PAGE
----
I called my dad and told him about the dream, to which he responded, "Oh that would be the best!" and we had a delightful conversation about his own dreams. His company and work took up the majority, followed by my mom, and the rest of nebulous content he can never seem to pinpoint. He admits he did have one dream of my older brother years ago.

"What about me?" I asked.

"You? Never."

We laughed (I choked back a tear and repressed my existential crises) and I took the moment to thank him for everything he's done and that I loved him, just in case he decides to hang up before I'm ready.

3rd-Eye Daruma Process

Amy Chen

Darumas, originally modeled after the founder of the Zen tradition of Buddhism, act as a physical, visual reminder to keep your focus on your dream. You can typically purchase these empty-eyed trinkets from Japanese Buddhist temples in which you take it home, set your goal, fill in the left pupil and only fill in the other eye when the goal has been accomplished. Seeing your one-eyed doll delivers an instantaneous connection to that drive and yearn that made you fill in the eye in the first place. 

I wanted a reminder to constantly seek one's higher consciousness and to see with the literal mind's eye beyond physical reality. The initial sketch is hilarious to me, despite my eagerness to redesign a favorite powerful symbol of mine, it always starts off incredibly derpy. I guess it's a reminder in itself to not knock off anything right off the bat, as which most things, it just takes time and intent (and a lot of warping) to get to a happier place.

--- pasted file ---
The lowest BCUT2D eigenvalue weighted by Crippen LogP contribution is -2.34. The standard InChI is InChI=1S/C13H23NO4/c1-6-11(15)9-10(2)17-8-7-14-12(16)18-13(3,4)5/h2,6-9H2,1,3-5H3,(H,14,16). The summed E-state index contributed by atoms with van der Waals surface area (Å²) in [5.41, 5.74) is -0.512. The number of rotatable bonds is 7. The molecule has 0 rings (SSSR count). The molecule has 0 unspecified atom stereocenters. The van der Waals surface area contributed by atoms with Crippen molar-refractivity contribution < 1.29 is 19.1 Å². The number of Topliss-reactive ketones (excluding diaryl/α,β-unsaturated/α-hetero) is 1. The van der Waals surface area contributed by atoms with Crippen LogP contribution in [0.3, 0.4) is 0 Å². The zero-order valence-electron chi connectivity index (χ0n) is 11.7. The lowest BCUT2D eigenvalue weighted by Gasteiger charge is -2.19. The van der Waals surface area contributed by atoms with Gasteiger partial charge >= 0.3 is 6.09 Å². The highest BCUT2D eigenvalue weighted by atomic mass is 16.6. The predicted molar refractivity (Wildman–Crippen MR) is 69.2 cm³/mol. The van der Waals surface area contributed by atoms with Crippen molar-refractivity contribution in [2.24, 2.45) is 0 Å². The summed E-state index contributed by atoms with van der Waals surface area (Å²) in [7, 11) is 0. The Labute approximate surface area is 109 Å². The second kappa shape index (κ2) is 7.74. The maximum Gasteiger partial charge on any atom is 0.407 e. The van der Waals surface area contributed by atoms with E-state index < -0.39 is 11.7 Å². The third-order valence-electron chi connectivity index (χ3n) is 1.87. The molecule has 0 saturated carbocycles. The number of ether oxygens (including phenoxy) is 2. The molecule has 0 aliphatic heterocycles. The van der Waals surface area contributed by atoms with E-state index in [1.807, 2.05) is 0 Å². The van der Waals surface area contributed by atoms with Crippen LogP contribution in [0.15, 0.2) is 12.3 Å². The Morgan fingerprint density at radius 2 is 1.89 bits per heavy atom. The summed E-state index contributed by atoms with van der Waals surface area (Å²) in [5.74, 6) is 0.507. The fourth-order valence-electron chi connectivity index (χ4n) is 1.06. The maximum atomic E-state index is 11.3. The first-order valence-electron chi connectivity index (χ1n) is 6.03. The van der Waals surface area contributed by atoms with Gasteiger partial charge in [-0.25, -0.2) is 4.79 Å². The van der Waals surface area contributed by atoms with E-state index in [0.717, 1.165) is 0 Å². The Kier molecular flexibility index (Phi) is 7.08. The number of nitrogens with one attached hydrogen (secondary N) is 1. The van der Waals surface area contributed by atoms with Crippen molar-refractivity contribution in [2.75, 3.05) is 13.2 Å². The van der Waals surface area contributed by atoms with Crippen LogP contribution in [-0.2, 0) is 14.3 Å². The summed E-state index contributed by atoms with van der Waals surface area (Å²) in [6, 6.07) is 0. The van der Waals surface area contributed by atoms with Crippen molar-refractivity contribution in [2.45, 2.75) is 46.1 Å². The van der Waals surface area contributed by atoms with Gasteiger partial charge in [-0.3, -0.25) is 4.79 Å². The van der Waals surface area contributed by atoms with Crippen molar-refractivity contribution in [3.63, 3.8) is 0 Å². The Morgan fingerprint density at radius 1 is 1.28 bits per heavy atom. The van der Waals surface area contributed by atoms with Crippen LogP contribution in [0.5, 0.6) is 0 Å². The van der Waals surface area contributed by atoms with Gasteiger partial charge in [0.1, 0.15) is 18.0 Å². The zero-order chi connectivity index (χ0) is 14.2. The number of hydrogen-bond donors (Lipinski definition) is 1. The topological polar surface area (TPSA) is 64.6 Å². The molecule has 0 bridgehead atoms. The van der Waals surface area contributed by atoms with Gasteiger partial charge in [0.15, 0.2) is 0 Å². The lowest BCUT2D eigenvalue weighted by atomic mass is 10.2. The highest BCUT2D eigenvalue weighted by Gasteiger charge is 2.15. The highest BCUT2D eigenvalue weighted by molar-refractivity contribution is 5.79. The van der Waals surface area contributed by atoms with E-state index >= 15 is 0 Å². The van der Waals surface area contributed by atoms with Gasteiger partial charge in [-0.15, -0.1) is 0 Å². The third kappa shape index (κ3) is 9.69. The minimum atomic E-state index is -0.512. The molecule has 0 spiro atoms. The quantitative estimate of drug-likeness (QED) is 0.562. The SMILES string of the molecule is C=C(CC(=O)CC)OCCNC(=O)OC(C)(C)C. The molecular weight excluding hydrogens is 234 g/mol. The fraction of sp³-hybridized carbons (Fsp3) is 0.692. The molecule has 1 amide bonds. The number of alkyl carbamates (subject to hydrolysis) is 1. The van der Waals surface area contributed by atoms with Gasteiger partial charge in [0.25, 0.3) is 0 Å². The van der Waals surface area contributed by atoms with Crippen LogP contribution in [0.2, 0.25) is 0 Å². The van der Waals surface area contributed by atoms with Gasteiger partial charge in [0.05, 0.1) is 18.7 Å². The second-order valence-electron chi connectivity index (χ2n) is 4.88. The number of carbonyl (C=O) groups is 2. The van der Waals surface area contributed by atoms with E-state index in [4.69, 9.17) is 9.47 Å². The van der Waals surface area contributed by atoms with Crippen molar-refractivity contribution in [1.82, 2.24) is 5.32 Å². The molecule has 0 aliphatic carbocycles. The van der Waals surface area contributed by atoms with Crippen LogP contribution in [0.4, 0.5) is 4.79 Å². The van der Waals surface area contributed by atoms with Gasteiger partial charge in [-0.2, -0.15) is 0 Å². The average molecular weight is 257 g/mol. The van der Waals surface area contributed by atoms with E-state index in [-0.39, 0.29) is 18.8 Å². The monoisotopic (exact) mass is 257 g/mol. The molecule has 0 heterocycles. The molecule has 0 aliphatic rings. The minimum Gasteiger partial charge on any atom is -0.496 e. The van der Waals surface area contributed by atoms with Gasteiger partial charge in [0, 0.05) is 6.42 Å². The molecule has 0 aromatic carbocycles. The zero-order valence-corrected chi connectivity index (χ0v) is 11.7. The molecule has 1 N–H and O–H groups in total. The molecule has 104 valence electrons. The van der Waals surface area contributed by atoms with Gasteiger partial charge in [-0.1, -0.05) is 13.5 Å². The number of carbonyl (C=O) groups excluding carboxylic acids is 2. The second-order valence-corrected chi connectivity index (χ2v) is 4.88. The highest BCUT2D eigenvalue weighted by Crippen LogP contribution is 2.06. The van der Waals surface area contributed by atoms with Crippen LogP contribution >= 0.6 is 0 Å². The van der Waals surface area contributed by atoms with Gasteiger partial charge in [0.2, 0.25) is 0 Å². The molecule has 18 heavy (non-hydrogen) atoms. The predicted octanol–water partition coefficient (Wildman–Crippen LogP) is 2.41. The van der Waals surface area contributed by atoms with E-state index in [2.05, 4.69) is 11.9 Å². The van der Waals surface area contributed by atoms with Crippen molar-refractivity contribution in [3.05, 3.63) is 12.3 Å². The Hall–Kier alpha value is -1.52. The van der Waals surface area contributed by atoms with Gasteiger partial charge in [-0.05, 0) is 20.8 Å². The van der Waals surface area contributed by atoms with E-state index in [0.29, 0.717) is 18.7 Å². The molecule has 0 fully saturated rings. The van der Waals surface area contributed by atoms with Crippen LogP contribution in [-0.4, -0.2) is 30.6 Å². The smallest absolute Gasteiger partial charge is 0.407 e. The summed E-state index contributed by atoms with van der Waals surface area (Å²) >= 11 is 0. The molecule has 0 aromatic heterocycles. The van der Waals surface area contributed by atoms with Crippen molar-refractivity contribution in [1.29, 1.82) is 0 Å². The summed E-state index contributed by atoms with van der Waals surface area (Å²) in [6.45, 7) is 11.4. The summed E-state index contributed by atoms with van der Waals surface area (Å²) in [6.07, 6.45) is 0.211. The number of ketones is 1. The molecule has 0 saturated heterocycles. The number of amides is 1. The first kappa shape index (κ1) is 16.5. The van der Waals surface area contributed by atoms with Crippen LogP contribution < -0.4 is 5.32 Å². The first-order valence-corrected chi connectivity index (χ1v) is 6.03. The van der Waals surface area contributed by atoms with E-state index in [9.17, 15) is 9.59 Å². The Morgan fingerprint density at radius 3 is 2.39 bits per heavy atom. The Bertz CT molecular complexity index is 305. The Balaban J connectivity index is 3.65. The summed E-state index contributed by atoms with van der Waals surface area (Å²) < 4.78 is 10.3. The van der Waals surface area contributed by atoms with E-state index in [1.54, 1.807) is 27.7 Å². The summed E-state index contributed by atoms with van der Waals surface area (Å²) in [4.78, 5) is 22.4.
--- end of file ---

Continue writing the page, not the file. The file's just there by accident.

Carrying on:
TMI: Let's talk about Menstruation

Amy Chen

Another goal for making a personal blog was to get back to having a space that was mine to do whatever with. In April of 2016 I told myself to get off birth control so my body could return back to it's natural state. It's Feb 2018 and my body is still finding its way (and yes I've talked to my doctors). In the beginning, my mom found out I was taking birth control and constantly stressed to me (she's a pharmacist) that intaking extraneous hormones will have its consequences. Like anyone, I waved it off for the instantaneous solution, the future will figure itself out, later. Well, the future is NOW(!) and after having taken birth control for almost a decade, it's a pretty unnerving situation to be in especially when you're thinking about one day having children. My dad tells me not to stress out and to enjoy life, which in general is solid advice, so, this is me compartmentalizing it in a fun way.

8/5/18 - Update - A little over 2 years later I got my period back! 2nd Puberty! I'm literally a new woman!  

8/5/18 - Update - A little over 2 years later I got my period back! 2nd Puberty! I'm literally a new woman! 

It's all Space

Amy Chen

Originally I was thinking the backing cards for my pins would be individual pieces cut from a larger whole. I started drawing on a 3' x 4' sheet of black card-stock thinking I could cut up squares for the pins and if you bought a set you got a piece of the 'universe' where these tiny astronauts were all having their own experience and the possible paths that may have crossed in time and space. I couldn't figure out how to consistently get the logo to print so it's still not yet dismembered. Nothing ever works out completely the way you'd want on the first go but I did get a bunch of art out of myself for it. 

Hello World

Amy Chen

Hello! I've decided to get in the habit of blogggging in an attempt to use parts of my brain that are on the verge of being defunct and to practice putting coherent phrases together. Since finding out about a nearby ceramics studio last year, I've been picking it back up! During my senior year at UCLA (2010) I was making these creatures who died of three different causes: Gluttony, Paranoia, and Heartache. 

To get back into the spirit of throwing (the term used for vessels/pieces made on the potter's wheel) I decided to make planters and darumas. Posting the photos I've managed to remember to take along the way.